In our splendid climate bees often take up residence in attics and behind cornices as our genial winters and moderate summers permit it.
Anybody with any sense approves of bees, and at the Octagon (known to everybody as Octagon House, so of course the name had to be changed) two ancient colonies of bees are about to be removed but not exterminated.
"We would love to keep the bees," said Lonnie Hovey, preservation coordinator for the $3.5 million restoration now afoot (and continuing into 1993) on this landmark gentleman's town house.
"Our first priority is to save the bees," he went on. The work of bee resettlement will begin soon, probably next week, and Bee Busters Inc. of Richmond is entrusted with the work.
If you didn't know any better and never had the responsibility of a major landmark and were moreover brutal and stupid, you might think getting rid of the bees is simple. Just smoke 'em out and run.
It is far otherwise. The bees have been there the past eight years, possibly much longer (bee records are often shamefully casual), and they'd stay forever except for two things:
First, the restoration involves some work on the cornice; and, second, the 120,000 bees in two colonies have great stores of wax and honey.
"As long as the colonies flourish, there is no danger," Hovey observed, "but if disease strikes and the bees die the honey will ferment and eventually drip out of the combs through the ceiling, doing great damage."
At first it was thought some local beekeepers could handle the job, but efforts in that direction didn't work out. For one thing, the bees have lodged themselves just back of the cornice. As everybody knows, a new roof was put on the 1799 house in 1818 and there is a certain uneasiness where the roof meets the cornice. It will not do to rip out the cornice and soffit just to get at the bees, for in museum-quality buildings every scrap of original fabric is, in a word, sacred.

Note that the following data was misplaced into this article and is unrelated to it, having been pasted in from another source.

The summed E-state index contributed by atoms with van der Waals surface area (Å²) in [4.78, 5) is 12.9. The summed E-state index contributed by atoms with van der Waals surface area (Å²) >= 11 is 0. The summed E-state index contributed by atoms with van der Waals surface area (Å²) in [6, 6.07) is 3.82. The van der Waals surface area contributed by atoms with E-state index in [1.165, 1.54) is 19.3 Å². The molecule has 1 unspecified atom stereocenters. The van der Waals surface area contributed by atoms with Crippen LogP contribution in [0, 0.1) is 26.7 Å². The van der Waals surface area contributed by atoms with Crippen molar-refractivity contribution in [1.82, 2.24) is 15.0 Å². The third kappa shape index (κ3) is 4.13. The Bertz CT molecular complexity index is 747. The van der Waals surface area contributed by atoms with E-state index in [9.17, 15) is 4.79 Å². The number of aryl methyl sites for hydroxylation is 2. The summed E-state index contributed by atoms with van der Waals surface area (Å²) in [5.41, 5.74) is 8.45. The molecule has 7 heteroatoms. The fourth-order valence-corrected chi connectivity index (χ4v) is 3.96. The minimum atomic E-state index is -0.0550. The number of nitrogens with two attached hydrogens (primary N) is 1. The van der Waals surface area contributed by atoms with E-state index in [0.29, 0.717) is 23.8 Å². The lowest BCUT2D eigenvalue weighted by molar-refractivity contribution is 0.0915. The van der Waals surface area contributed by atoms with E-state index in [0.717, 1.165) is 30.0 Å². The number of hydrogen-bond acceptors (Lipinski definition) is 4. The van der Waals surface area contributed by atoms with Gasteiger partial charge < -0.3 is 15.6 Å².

Tidewater Restorations Inc., a Virginia firm, is doing the restoration, and it was decided that another Virginia firm, Bee Busters, would work well with them.
"You're not secretly plotting to murder the poor bees, are you?" I asked Hovey.
Oh, my God, no.
One reason BB was chosen, Hovey said, was the company's virtual reverence for bees. And unlike some other bee removal folk, it will not harm the cornice or any of the old carpentry but will use a vacuum to suck the bees onto frames that will then be put in hives and trucked off to new homes, Hovey said.
Already the bee firm has spent some hours casing the joint. The president of Bee Busters, John Adams, has been in Belize studying killer bees, otherwise bee removal would have begun before now.
The only thing that can go wrong, Hovey speculates, is for the bees to become enraged. It might then be necessary to kill them, but this is considered a remote hazard.
It will cost between $2,000 and $6,000 to clear out the bees and their wax and to proof the site against their return, Hovey estimated.
Restoration of the house at 1799 New York Ave. NW, now owned by the American Institute of Architects and operated as a museum free to the public, does not mean the walls are about to fall down.
Structurally the house is sound, thank you, but some of the colors on the walls are wrong. Correct original colors will be used. Also, for example, the servants' hall in the basement was converted into a mechanics' room. It will be restored to its original use.
As in the case of the White House, it would no doubt be cheaper to tear the thing down and rebuild it, but then it would lose the historic value that makes it worth restoring in the first place.
The house I grew up in in Tennessee had a pedimented roof over the driveway and bees got in through a quite small hole and flourished for many years. One summer they all died, possibly because their ventilation system failed. How much better if we had foreseen this sad development and removed them years earlier, but then you usually pay a price for ignorance.
I can see that a fellow might charge something to crawl back of a cornice and bit by bit remove the honey chambers. It must be much like painting the Sistine Chapel.
Anyway, now you know why you won't see so many bees around Octagon House. Price of progress.